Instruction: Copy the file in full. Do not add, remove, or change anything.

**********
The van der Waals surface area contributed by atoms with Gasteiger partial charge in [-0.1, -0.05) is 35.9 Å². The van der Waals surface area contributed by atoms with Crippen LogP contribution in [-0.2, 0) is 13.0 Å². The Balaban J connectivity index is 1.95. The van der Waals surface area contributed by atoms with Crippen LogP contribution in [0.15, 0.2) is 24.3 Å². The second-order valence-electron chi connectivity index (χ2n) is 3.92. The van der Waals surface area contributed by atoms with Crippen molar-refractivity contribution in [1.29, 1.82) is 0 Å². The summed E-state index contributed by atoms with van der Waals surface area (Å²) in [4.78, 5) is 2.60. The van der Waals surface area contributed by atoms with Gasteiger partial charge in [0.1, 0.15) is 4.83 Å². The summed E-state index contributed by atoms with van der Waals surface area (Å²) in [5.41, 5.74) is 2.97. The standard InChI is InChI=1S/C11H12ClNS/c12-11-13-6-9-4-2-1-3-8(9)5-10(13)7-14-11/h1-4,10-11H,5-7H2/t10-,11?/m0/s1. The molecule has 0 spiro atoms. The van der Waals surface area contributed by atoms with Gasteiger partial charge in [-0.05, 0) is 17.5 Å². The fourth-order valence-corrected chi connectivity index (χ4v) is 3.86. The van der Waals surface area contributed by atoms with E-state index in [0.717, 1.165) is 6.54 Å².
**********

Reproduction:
The van der Waals surface area contributed by atoms with Gasteiger partial charge in [-0.1, -0.05) is 35.9 Å². The van der Waals surface area contributed by atoms with Crippen LogP contribution in [-0.2, 0) is 13.0 Å². The Balaban J connectivity index is 1.95. The van der Waals surface area contributed by atoms with Crippen LogP contribution in [0.15, 0.2) is 24.3 Å². The second-order valence-electron chi connectivity index (χ2n) is 3.92. The van der Waals surface area contributed by atoms with Crippen molar-refractivity contribution in [1.29, 1.82) is 0 Å². The summed E-state index contributed by atoms with van der Waals surface area (Å²) in [4.78, 5) is 2.60. The van der Waals surface area contributed by atoms with Gasteiger partial charge in [0.1, 0.15) is 4.83 Å². The summed E-state index contributed by atoms with van der Waals surface area (Å²) in [5.41, 5.74) is 2.97. The standard InChI is InChI=1S/C11H12ClNS/c12-11-13-6-9-4-2-1-3-8(9)5-10(13)7-14-11/h1-4,10-11H,5-7H2/t10-,11?/m0/s1. The molecule has 0 spiro atoms. The van der Waals surface area contributed by atoms with Gasteiger partial charge in [-0.05, 0) is 17.5 Å². The fourth-order valence-corrected chi connectivity index (χ4v) is 3.86. The van der Waals surface area contributed by atoms with E-state index in [0.717, 1.165) is 6.54 Å².